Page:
Special Finance and BHPH vehicle sales should be accounted for very differently on your accounting records and financial statement presentation. By recognizing these differences, you will understand your own business better, react to problems and situations much faster, and also help your banks and other financing sources understand your business. They will not only loan you additional funds as needed, but they’ll also be willing to keep your existing financing in place.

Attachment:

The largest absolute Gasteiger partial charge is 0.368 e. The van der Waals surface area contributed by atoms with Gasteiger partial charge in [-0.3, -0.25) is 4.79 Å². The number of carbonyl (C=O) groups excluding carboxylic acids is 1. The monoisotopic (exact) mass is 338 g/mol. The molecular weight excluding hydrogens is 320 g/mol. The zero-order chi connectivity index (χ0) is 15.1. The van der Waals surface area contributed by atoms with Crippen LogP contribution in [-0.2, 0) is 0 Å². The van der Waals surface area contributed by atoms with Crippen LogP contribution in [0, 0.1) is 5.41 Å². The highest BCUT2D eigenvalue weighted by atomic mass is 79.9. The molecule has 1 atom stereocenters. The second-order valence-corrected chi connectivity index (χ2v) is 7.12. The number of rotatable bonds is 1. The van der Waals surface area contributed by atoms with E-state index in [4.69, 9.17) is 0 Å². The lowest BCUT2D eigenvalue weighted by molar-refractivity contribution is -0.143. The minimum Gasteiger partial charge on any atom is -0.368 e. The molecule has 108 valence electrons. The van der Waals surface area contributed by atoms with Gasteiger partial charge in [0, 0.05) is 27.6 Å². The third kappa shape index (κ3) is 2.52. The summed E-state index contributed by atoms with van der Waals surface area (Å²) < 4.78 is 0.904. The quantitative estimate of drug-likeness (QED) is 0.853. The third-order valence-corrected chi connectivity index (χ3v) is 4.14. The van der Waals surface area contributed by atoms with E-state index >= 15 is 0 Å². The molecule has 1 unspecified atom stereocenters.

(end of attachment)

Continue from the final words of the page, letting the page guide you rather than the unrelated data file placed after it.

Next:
Too many times, I receive phone calls from dealers and/or their banks needing our assistance to not only reconcile the dealer’s accounting records, but to assist them in understanding the financial statement presentation. The two are very different. A dealer can have the most accurate reconciled general ledger accounts, but presenting them to the bank in a very confusing format creates the need for assistance.Financial Statements. Let’s start with some basics. Financial statements prepared internally by dealerships normally consist of a balance sheet and an income statement. The balance sheet is normally presented with the most current month end balances, but it can also be presented as a comparative with the current month side-by-side with the same period last year. The income statement can be shown with the current month and year-to-date balances, only month-to-date balances or just year-to-date balances. Some software programs can also produce a comparative trend report of the balance sheet and income statement which shows a range of periods, including a number of months in a year, multiple years side-by-side, a range of months with a year-to-date column (income statement only), or the current month and/or year-to-date next to the prior year same month and/or year-to-date balances. Most software programs also permit the printing of any of the available financial statements at any time during the month, not just a month end.